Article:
Monday, June 20, 2011

The fall in numbers of people cycling

A dog can cycle.

But today, there is a starkingly unmistakable trend these days among people born in the new millenium as well as people born right before that. Increasingly, have the perfect excuse not to ride a bike - "I don't know how to". "I never learnt", etc.

Recently, I met a few people below my age and when I mention cycling, some of them surprisingly say that they don't know how to cycle. The first few times I was a bit taken aback, because I had this impression that cycling was a must-do-to-get-through-youth activity. But it isn't...

One of my previous friends, a lady who is a national volleyballer, has no clue about cycling. She has her excuses - mostly downplaying its benefits when I mention it to her. She has no idea what she's talking about.

The other was the case of 'once bitten, twice shy' parents. Another lady, whose sister got into an accident, got this OBTS syndrome and disallowed her from learning how to ride. In the end, she still enjoyed cycling, albeit behind me, in a tandem. Yet another guy friend never had another bike again after getting into an accident.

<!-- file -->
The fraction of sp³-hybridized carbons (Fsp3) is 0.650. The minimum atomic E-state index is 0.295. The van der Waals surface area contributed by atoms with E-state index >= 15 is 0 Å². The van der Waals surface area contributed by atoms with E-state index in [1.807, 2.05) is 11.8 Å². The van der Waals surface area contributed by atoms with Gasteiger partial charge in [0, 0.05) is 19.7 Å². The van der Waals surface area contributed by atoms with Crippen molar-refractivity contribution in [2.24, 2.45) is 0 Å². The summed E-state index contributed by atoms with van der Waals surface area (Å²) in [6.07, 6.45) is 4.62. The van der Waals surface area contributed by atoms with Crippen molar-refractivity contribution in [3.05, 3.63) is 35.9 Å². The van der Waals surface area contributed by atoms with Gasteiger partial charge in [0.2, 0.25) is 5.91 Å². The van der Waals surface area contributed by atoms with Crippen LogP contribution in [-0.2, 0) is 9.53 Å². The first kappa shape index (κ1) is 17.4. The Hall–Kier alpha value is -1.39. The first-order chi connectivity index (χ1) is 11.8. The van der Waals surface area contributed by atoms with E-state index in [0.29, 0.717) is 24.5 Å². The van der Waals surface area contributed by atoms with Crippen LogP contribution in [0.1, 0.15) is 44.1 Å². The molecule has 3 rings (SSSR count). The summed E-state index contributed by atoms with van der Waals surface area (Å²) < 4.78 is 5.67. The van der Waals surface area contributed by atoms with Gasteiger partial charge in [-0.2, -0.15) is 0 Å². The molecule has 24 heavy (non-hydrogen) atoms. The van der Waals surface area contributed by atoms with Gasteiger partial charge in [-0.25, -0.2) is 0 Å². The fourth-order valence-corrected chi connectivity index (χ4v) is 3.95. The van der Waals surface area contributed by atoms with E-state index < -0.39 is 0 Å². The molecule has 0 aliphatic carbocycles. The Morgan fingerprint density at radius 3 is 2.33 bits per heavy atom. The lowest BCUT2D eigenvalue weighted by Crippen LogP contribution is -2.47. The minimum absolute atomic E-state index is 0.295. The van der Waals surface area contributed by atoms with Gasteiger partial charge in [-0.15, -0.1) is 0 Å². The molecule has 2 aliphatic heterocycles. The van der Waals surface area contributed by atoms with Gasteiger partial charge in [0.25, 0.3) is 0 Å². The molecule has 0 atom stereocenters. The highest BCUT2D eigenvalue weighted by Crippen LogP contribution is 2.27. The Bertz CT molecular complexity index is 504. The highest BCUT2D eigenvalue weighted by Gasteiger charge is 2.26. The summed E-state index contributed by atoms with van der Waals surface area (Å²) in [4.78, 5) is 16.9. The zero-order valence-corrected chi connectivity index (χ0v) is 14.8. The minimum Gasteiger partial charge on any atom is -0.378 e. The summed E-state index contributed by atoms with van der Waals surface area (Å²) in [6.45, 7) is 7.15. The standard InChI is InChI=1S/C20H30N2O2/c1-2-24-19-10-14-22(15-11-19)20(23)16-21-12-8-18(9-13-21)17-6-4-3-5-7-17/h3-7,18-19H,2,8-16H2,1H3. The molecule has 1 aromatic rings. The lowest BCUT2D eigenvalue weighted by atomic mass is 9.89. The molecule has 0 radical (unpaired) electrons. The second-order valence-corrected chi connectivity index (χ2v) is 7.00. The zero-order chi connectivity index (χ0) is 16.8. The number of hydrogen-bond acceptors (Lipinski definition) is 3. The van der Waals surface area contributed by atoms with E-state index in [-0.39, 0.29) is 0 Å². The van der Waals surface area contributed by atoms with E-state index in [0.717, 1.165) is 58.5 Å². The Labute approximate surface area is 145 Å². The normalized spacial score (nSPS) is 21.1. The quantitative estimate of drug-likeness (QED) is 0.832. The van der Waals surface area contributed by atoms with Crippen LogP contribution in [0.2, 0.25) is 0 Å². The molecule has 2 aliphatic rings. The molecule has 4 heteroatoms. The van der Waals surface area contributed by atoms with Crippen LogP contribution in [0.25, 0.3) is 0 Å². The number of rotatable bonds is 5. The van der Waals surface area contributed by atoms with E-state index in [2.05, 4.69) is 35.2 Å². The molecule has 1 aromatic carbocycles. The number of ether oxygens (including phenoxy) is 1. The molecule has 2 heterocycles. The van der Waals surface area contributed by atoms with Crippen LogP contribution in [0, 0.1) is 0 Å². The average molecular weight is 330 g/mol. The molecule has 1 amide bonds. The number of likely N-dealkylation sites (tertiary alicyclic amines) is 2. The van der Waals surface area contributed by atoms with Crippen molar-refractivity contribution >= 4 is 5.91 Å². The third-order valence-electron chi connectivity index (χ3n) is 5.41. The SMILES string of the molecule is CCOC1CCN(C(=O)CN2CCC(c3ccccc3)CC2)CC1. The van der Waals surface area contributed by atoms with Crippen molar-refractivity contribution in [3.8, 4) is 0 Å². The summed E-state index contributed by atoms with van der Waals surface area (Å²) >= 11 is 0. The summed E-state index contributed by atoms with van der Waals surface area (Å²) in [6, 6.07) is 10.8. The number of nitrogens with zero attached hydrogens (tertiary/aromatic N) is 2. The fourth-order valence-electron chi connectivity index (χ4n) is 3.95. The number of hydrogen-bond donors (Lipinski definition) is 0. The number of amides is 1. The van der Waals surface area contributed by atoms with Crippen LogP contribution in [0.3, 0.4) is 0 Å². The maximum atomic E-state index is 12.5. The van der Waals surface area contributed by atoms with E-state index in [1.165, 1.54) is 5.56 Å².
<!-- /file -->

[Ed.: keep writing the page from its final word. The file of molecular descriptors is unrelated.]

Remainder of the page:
It seems that the trend is more apparent in females. Unfortunately, that's a true pity. Imagine if you had a partner that shared your interest. And I know how that feels like, it's great fun, especially when you two ride together on a tandem, going places.

There are many joys to riding, even for leisure. However, modern parents have their reservations about allowing their children the free will to go out and take a few hard knocks. Yes, riding is risky. Yes, letting your children go unmonitored is scary. Yes, accidents can happen.

But more often than not, the empowerment and possibilities with cycling beats the risks of not cycling. Unlike running, cycling can be enjoyed for hours in a healthy, weight-shedding way and you won't feel that pain you get when you were trying to pass your NAPHA or IPPT. And unlike other field-bound sports, cycling can take you to places. The same way that, unlike staying in front of the computer and playing games, cycling offers true dividends.

Not only is a bike a conveyance, it is also a toy. And that's where its magic stems from. It is functional as well as fun. It is a pity that too much protection and misinformation keep kids out of the reach of this splendid pleasure.

Now, take a look at this video to get inspired.

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